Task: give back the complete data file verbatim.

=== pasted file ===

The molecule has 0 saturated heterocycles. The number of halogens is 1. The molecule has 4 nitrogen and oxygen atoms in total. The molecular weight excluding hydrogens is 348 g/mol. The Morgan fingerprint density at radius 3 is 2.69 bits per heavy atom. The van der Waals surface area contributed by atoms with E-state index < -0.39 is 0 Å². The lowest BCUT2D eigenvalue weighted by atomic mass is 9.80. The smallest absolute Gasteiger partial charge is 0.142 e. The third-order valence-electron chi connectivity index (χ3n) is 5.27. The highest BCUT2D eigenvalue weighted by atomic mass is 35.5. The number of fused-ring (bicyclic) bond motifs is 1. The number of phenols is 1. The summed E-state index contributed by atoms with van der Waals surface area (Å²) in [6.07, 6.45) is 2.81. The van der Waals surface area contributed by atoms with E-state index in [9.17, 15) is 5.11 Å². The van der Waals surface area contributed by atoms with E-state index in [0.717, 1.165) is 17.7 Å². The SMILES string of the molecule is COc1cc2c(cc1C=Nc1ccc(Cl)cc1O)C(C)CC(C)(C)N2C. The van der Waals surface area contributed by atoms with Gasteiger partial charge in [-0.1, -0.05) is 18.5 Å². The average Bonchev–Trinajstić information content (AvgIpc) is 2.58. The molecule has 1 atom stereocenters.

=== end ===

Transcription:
The molecule has 0 saturated heterocycles. The number of halogens is 1. The molecule has 4 nitrogen and oxygen atoms in total. The molecular weight excluding hydrogens is 348 g/mol. The Morgan fingerprint density at radius 3 is 2.69 bits per heavy atom. The van der Waals surface area contributed by atoms with E-state index < -0.39 is 0 Å². The lowest BCUT2D eigenvalue weighted by atomic mass is 9.80. The smallest absolute Gasteiger partial charge is 0.142 e. The third-order valence-electron chi connectivity index (χ3n) is 5.27. The highest BCUT2D eigenvalue weighted by atomic mass is 35.5. The number of fused-ring (bicyclic) bond motifs is 1. The number of phenols is 1. The summed E-state index contributed by atoms with van der Waals surface area (Å²) in [6.07, 6.45) is 2.81. The van der Waals surface area contributed by atoms with E-state index in [9.17, 15) is 5.11 Å². The van der Waals surface area contributed by atoms with E-state index in [0.717, 1.165) is 17.7 Å². The SMILES string of the molecule is COc1cc2c(cc1C=Nc1ccc(Cl)cc1O)C(C)CC(C)(C)N2C. The van der Waals surface area contributed by atoms with Gasteiger partial charge in [-0.1, -0.05) is 18.5 Å². The average Bonchev–Trinajstić information content (AvgIpc) is 2.58. The molecule has 1 atom stereocenters.